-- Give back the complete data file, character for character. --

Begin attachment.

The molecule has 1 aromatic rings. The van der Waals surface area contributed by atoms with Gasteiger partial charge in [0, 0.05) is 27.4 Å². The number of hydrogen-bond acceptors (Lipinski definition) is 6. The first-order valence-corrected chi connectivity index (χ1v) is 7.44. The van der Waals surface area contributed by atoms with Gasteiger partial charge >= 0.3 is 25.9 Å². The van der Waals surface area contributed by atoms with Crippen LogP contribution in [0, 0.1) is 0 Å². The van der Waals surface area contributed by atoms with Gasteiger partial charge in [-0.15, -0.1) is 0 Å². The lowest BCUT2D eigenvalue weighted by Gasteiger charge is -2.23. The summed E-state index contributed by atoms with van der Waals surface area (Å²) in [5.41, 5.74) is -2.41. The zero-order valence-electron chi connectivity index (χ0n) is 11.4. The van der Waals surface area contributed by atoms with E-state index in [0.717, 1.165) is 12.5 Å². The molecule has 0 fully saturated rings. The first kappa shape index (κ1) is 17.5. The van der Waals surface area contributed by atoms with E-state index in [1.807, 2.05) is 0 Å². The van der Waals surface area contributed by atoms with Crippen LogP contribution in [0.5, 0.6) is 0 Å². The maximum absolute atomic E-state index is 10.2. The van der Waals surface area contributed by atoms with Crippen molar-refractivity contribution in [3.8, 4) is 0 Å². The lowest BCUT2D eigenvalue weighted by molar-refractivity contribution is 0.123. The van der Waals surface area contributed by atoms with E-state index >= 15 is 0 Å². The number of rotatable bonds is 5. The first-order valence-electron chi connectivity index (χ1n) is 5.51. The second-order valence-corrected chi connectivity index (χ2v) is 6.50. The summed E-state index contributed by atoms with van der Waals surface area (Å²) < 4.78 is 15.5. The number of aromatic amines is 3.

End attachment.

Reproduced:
The molecule has 1 aromatic rings. The van der Waals surface area contributed by atoms with Gasteiger partial charge in [0, 0.05) is 27.4 Å². The number of hydrogen-bond acceptors (Lipinski definition) is 6. The first-order valence-corrected chi connectivity index (χ1v) is 7.44. The van der Waals surface area contributed by atoms with Gasteiger partial charge >= 0.3 is 25.9 Å². The van der Waals surface area contributed by atoms with Crippen LogP contribution in [0, 0.1) is 0 Å². The van der Waals surface area contributed by atoms with Gasteiger partial charge in [-0.15, -0.1) is 0 Å². The lowest BCUT2D eigenvalue weighted by Gasteiger charge is -2.23. The summed E-state index contributed by atoms with van der Waals surface area (Å²) in [5.41, 5.74) is -2.41. The zero-order valence-electron chi connectivity index (χ0n) is 11.4. The van der Waals surface area contributed by atoms with E-state index in [0.717, 1.165) is 12.5 Å². The molecule has 0 fully saturated rings. The first kappa shape index (κ1) is 17.5. The van der Waals surface area contributed by atoms with E-state index in [1.807, 2.05) is 0 Å². The van der Waals surface area contributed by atoms with Crippen LogP contribution in [0.5, 0.6) is 0 Å². The maximum absolute atomic E-state index is 10.2. The van der Waals surface area contributed by atoms with Crippen molar-refractivity contribution in [3.8, 4) is 0 Å². The lowest BCUT2D eigenvalue weighted by molar-refractivity contribution is 0.123. The van der Waals surface area contributed by atoms with E-state index >= 15 is 0 Å². The number of rotatable bonds is 5. The first-order valence-electron chi connectivity index (χ1n) is 5.51. The second-order valence-corrected chi connectivity index (χ2v) is 6.50. The summed E-state index contributed by atoms with van der Waals surface area (Å²) < 4.78 is 15.5. The number of aromatic amines is 3.